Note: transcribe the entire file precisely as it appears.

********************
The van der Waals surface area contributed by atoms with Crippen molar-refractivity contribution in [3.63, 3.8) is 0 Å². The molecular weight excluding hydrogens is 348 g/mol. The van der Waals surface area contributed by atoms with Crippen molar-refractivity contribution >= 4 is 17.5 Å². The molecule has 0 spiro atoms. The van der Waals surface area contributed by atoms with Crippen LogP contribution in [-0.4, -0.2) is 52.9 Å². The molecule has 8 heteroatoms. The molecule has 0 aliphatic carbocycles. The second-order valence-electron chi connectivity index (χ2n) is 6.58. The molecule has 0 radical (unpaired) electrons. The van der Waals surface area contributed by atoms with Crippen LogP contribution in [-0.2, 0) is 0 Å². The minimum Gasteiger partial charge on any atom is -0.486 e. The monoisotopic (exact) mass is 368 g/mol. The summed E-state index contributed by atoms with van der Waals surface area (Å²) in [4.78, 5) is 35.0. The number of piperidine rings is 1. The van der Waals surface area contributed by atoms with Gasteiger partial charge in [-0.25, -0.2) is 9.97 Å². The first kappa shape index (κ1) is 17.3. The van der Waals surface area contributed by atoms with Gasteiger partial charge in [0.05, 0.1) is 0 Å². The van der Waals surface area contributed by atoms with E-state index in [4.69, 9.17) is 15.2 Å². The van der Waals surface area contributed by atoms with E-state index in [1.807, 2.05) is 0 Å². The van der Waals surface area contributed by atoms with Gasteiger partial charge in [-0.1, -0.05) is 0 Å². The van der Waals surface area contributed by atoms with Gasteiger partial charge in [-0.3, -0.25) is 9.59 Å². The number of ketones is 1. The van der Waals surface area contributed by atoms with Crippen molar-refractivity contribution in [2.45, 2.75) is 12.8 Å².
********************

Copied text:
The van der Waals surface area contributed by atoms with Crippen molar-refractivity contribution in [3.63, 3.8) is 0 Å². The molecular weight excluding hydrogens is 348 g/mol. The van der Waals surface area contributed by atoms with Crippen molar-refractivity contribution >= 4 is 17.5 Å². The molecule has 0 spiro atoms. The van der Waals surface area contributed by atoms with Crippen LogP contribution in [-0.4, -0.2) is 52.9 Å². The molecule has 8 heteroatoms. The molecule has 0 aliphatic carbocycles. The second-order valence-electron chi connectivity index (χ2n) is 6.58. The molecule has 0 radical (unpaired) electrons. The van der Waals surface area contributed by atoms with Crippen LogP contribution in [-0.2, 0) is 0 Å². The minimum Gasteiger partial charge on any atom is -0.486 e. The monoisotopic (exact) mass is 368 g/mol. The summed E-state index contributed by atoms with van der Waals surface area (Å²) in [4.78, 5) is 35.0. The number of piperidine rings is 1. The van der Waals surface area contributed by atoms with Gasteiger partial charge in [-0.25, -0.2) is 9.97 Å². The first kappa shape index (κ1) is 17.3. The van der Waals surface area contributed by atoms with Gasteiger partial charge in [0.05, 0.1) is 0 Å². The van der Waals surface area contributed by atoms with E-state index in [4.69, 9.17) is 15.2 Å². The van der Waals surface area contributed by atoms with E-state index in [1.807, 2.05) is 0 Å². The van der Waals surface area contributed by atoms with Gasteiger partial charge in [-0.1, -0.05) is 0 Å². The van der Waals surface area contributed by atoms with Gasteiger partial charge in [-0.3, -0.25) is 9.59 Å². The number of ketones is 1. The van der Waals surface area contributed by atoms with Crippen molar-refractivity contribution in [2.45, 2.75) is 12.8 Å².